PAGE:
AS TCW has reported, the BBC has appointed Aleem Maqbool, a Muslim, as its new Religion Editor. In the interests of accuracy, his post should really be described as Religions Editor. Perhaps I might be allowed a little reminiscence, by way of background, before I make a couple of suggestions?
For four years in the 1970s I was head of RE at a state comprehensive school in Bolton. Those were the days when the BBC harboured remnants of decency, and I was invited to the Manchester Oxford Road studio to record episodes of both Thought for the Day and Prayer for the Day. The BBC wouldn’t let me within a sabbath day’s journey of a microphone now. But that was then, and I was welcome to assume over the airwaves that Christianity is true.
Back at school, I discovered that the RE syllabus was so antiquated it might have been composed by Methuselah. Our headteacher ‘Billy’ Barnes was very relaxed. In fact, I think I saw him awake only once. He permitted me to devise a new RE syllabus. Under the terms of the Butler Education Act of 1944, it was taken for granted that RE meant Christianity. It was specified that one must not teach any denominational version of the faith, but simply basic Christianity.
But even as long ago as 1975, the old order was beginning to pass away, to be replaced by something new and of course exciting – as all new things are alleged to be. The coming enthusiasm was for comparative religion. There was something called the British Association for Multicultural Education (BAME). This was being proselytised by all the go-ahead schools’ inspectors and educational advisers fresh from their polytechnic courses on such luminaries as Gramsci, Althusser and Lukacs. The epicentre of this new gaiety was the BBC Schools Broadcasting Council. They had me bang to rights as an RE teacher who had done a bit of broadcasting and published two books for schools, Beginning Philosophy and Thinking About Religion, and so joined me up to BAME.
That’s the background, and now to return to the present. Just before he left Channel 4 to become Director General of the BBC, Mark Thompson said: ‘It’s true that there is an enormous prevailing prejudice inside broadcasting about religion. It’s not really based on hatred of religion – but I know that exists to some degree as well – but there’s a presumption that religion is boring.’
One wheeze for brightening it up was via multi-culture to multi-faith and that’s why I found myself at Broadcasting House W1A 1AA in all those tedious Council meetings. Now look, I might have got this all wrong, but I have always thought that the point of meetings to change and develop policy was that participants should take an analytical, forensic, critical – though tolerant and charitable – approach: let’s weigh the damned thing in the balance and see what the losses, as well as the gains, might be. This was when I realised I was not one of the in-crowd. I ventured to write an item for the minutes:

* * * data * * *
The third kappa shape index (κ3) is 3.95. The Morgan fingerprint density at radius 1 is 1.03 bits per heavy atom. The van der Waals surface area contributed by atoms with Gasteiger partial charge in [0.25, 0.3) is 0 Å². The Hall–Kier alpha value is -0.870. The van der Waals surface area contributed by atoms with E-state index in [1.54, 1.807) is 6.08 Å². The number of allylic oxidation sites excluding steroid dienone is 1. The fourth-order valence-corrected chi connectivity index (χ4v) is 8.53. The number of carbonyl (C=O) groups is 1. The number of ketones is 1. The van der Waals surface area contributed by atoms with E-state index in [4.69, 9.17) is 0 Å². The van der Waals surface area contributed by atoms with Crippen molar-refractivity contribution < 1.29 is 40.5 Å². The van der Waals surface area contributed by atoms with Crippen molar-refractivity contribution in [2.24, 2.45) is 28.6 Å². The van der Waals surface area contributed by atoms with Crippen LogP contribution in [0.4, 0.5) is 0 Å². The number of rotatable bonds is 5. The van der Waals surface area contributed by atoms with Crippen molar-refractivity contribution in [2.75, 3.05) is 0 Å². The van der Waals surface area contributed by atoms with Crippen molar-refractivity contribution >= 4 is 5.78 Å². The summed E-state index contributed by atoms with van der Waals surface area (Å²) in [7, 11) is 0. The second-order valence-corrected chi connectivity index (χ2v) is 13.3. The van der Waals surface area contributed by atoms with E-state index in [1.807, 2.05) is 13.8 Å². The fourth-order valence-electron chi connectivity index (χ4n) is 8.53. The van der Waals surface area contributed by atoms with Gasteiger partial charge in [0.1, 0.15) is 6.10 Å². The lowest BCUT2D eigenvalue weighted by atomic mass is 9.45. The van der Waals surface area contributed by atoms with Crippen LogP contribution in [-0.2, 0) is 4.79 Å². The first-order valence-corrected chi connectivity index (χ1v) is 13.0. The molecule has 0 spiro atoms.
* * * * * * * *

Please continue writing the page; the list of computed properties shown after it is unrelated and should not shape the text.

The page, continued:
‘The new policy for RE is not to treat Christianity as something that is true but instead to teach about Christianity – and indeed about the other religions too. I’m not necessarily against this, but I should just like to point out that this changes everything at the most fundamental level: For the only way one can teach about religions is from a secular perspective. Thus it follows that secularism contains the criteria for truth. In a word, secularism is now to be accepted as the truth. In fact, at the risk of being paradoxical, secularism is the new religion.’
Well, as Lance-Corporal Jones used to say, ‘They don’t like it up ’em!’
And I just about escaped my lynching.
Half a century later that secular perspective has become embedded and anyone who, in the name of religious faith – Christian, Muslim, Jewish, Hindu or whatever – dares question the sovereignty of this secular dogma is regarded as a hopeless reactionary backwoodsman – or worse.
Whether you think the new way is better than what preceded it is a question we can leave on the table. But something more sinister has been happening over all these decades. I can summarise it by adapting a sentence from Animal Farm: ‘All religions are equal, but some religions are more equal than others.’
If Christianity held something of a privileged status in the past, it certainly doesn’t today. The religion of preference in our secular society is Islam. And here is a practical touchstone to illustrate that fact: while there is something wicked called Islamophobia, there is no such crime as Christianophobia. Christianity is everywhere criticised, mocked and sneered at, not least in the BBC. Try speaking about Islam in the same way and see what happens. Many who have done this have been dismissed from their employment and even accused of criminal offence.
Is it too much to hope that when Aleem Maqbool takes his editor’s chair he will, to coin a phrase, do a bit of levelling-up, correct this unjust imbalance and introduce a little more even-handedness into religious broadcasting?